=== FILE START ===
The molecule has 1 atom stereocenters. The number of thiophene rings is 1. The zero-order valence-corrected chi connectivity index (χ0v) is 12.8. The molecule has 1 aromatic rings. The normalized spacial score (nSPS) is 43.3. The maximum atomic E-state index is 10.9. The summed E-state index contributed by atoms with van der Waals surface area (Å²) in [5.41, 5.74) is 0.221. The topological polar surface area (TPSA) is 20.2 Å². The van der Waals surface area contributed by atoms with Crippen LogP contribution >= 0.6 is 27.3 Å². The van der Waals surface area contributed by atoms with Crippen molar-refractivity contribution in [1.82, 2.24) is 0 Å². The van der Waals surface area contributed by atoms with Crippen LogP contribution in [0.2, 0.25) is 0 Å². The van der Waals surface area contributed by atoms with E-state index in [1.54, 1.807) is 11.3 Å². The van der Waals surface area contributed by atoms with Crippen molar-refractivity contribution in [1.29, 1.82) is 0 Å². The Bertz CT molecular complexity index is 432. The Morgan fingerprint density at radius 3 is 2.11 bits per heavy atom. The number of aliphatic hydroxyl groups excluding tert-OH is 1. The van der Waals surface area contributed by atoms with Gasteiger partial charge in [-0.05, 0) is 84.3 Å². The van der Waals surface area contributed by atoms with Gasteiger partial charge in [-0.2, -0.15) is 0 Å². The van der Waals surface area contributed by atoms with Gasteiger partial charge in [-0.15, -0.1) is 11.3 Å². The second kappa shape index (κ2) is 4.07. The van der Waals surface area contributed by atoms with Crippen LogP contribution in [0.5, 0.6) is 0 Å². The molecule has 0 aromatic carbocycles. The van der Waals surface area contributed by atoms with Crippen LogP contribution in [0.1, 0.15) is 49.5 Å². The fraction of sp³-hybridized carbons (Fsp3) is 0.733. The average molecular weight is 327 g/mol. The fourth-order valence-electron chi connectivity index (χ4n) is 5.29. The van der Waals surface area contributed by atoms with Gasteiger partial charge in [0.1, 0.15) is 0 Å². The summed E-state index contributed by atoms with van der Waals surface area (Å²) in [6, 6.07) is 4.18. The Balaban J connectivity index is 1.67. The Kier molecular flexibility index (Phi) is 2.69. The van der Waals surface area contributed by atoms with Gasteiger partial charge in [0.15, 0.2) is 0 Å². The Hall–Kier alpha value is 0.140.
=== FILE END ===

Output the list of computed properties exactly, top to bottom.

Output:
The molecule has 1 atom stereocenters. The number of thiophene rings is 1. The zero-order valence-corrected chi connectivity index (χ0v) is 12.8. The molecule has 1 aromatic rings. The normalized spacial score (nSPS) is 43.3. The maximum atomic E-state index is 10.9. The summed E-state index contributed by atoms with van der Waals surface area (Å²) in [5.41, 5.74) is 0.221. The topological polar surface area (TPSA) is 20.2 Å². The van der Waals surface area contributed by atoms with Crippen LogP contribution >= 0.6 is 27.3 Å². The van der Waals surface area contributed by atoms with Crippen molar-refractivity contribution in [1.82, 2.24) is 0 Å². The van der Waals surface area contributed by atoms with Crippen LogP contribution in [0.2, 0.25) is 0 Å². The van der Waals surface area contributed by atoms with E-state index in [1.54, 1.807) is 11.3 Å². The van der Waals surface area contributed by atoms with Crippen molar-refractivity contribution in [1.29, 1.82) is 0 Å². The Bertz CT molecular complexity index is 432. The Morgan fingerprint density at radius 3 is 2.11 bits per heavy atom. The number of aliphatic hydroxyl groups excluding tert-OH is 1. The van der Waals surface area contributed by atoms with Gasteiger partial charge in [-0.05, 0) is 84.3 Å². The van der Waals surface area contributed by atoms with Gasteiger partial charge in [-0.2, -0.15) is 0 Å². The van der Waals surface area contributed by atoms with Gasteiger partial charge in [-0.15, -0.1) is 11.3 Å². The second kappa shape index (κ2) is 4.07. The van der Waals surface area contributed by atoms with Crippen LogP contribution in [0.5, 0.6) is 0 Å². The molecule has 0 aromatic carbocycles. The van der Waals surface area contributed by atoms with Crippen LogP contribution in [0.1, 0.15) is 49.5 Å². The fraction of sp³-hybridized carbons (Fsp3) is 0.733. The average molecular weight is 327 g/mol. The fourth-order valence-electron chi connectivity index (χ4n) is 5.29. The van der Waals surface area contributed by atoms with Gasteiger partial charge in [0.1, 0.15) is 0 Å². The summed E-state index contributed by atoms with van der Waals surface area (Å²) in [6, 6.07) is 4.18. The Balaban J connectivity index is 1.67. The Kier molecular flexibility index (Phi) is 2.69. The van der Waals surface area contributed by atoms with Gasteiger partial charge in [0.15, 0.2) is 0 Å². The Hall–Kier alpha value is 0.140.